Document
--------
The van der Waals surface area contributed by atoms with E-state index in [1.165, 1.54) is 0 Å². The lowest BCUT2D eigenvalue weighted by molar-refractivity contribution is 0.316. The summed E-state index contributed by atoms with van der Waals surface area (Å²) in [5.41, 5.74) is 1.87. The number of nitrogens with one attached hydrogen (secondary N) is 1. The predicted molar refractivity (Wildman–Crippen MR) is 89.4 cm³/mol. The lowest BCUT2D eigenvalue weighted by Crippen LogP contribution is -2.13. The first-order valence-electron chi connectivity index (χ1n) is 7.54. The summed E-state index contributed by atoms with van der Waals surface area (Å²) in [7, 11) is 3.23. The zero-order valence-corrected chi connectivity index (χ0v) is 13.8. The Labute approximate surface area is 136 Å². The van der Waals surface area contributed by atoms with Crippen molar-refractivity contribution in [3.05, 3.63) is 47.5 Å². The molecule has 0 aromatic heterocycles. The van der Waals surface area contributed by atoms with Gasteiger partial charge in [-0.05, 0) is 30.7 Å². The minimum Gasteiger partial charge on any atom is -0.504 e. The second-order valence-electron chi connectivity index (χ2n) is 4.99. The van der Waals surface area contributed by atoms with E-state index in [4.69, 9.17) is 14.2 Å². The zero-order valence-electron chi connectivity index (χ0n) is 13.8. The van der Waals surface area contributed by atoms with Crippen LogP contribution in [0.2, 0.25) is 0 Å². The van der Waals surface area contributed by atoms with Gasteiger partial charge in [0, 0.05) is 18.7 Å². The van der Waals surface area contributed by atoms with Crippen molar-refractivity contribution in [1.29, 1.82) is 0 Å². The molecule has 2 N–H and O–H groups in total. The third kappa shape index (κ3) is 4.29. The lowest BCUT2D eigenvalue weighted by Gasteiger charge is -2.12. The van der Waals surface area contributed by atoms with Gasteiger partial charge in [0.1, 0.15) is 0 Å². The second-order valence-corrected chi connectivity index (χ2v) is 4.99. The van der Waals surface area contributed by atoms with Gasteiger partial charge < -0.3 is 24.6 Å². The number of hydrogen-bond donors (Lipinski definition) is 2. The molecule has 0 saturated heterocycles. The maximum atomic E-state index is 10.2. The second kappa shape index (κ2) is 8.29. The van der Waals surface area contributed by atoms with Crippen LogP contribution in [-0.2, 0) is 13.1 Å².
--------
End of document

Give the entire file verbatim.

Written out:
The van der Waals surface area contributed by atoms with E-state index in [1.165, 1.54) is 0 Å². The lowest BCUT2D eigenvalue weighted by molar-refractivity contribution is 0.316. The summed E-state index contributed by atoms with van der Waals surface area (Å²) in [5.41, 5.74) is 1.87. The number of nitrogens with one attached hydrogen (secondary N) is 1. The predicted molar refractivity (Wildman–Crippen MR) is 89.4 cm³/mol. The lowest BCUT2D eigenvalue weighted by Crippen LogP contribution is -2.13. The first-order valence-electron chi connectivity index (χ1n) is 7.54. The summed E-state index contributed by atoms with van der Waals surface area (Å²) in [7, 11) is 3.23. The zero-order valence-corrected chi connectivity index (χ0v) is 13.8. The Labute approximate surface area is 136 Å². The van der Waals surface area contributed by atoms with Crippen molar-refractivity contribution in [3.05, 3.63) is 47.5 Å². The molecule has 0 aromatic heterocycles. The van der Waals surface area contributed by atoms with Gasteiger partial charge in [-0.05, 0) is 30.7 Å². The minimum Gasteiger partial charge on any atom is -0.504 e. The second-order valence-electron chi connectivity index (χ2n) is 4.99. The van der Waals surface area contributed by atoms with E-state index in [4.69, 9.17) is 14.2 Å². The zero-order valence-electron chi connectivity index (χ0n) is 13.8. The van der Waals surface area contributed by atoms with Crippen LogP contribution in [0.2, 0.25) is 0 Å². The van der Waals surface area contributed by atoms with Gasteiger partial charge in [0, 0.05) is 18.7 Å². The van der Waals surface area contributed by atoms with Crippen molar-refractivity contribution in [1.29, 1.82) is 0 Å². The molecule has 2 N–H and O–H groups in total. The third kappa shape index (κ3) is 4.29. The lowest BCUT2D eigenvalue weighted by Gasteiger charge is -2.12. The van der Waals surface area contributed by atoms with Gasteiger partial charge in [0.1, 0.15) is 0 Å². The second-order valence-corrected chi connectivity index (χ2v) is 4.99. The van der Waals surface area contributed by atoms with Gasteiger partial charge < -0.3 is 24.6 Å². The number of hydrogen-bond donors (Lipinski definition) is 2. The molecule has 0 saturated heterocycles. The maximum atomic E-state index is 10.2. The second kappa shape index (κ2) is 8.29. The van der Waals surface area contributed by atoms with Crippen LogP contribution in [-0.2, 0) is 13.1 Å².